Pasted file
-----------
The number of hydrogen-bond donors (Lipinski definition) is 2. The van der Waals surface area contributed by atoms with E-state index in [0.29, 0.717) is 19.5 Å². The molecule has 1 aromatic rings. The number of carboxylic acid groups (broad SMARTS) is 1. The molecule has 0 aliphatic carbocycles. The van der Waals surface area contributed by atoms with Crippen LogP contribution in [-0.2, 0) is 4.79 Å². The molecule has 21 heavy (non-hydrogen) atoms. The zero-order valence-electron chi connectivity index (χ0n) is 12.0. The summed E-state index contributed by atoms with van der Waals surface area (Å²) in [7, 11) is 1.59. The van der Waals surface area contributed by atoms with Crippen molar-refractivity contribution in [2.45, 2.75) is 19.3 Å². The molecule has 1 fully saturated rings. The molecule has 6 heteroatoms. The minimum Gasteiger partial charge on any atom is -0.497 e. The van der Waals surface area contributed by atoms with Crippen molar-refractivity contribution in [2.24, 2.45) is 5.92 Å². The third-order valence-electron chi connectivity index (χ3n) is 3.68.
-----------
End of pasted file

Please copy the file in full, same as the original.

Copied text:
The number of hydrogen-bond donors (Lipinski definition) is 2. The van der Waals surface area contributed by atoms with E-state index in [0.29, 0.717) is 19.5 Å². The molecule has 1 aromatic rings. The number of carboxylic acid groups (broad SMARTS) is 1. The molecule has 0 aliphatic carbocycles. The van der Waals surface area contributed by atoms with Crippen LogP contribution in [-0.2, 0) is 4.79 Å². The molecule has 21 heavy (non-hydrogen) atoms. The zero-order valence-electron chi connectivity index (χ0n) is 12.0. The summed E-state index contributed by atoms with van der Waals surface area (Å²) in [7, 11) is 1.59. The van der Waals surface area contributed by atoms with Crippen molar-refractivity contribution in [2.45, 2.75) is 19.3 Å². The molecule has 1 fully saturated rings. The molecule has 6 heteroatoms. The minimum Gasteiger partial charge on any atom is -0.497 e. The van der Waals surface area contributed by atoms with Crippen molar-refractivity contribution in [2.24, 2.45) is 5.92 Å². The third-order valence-electron chi connectivity index (χ3n) is 3.68.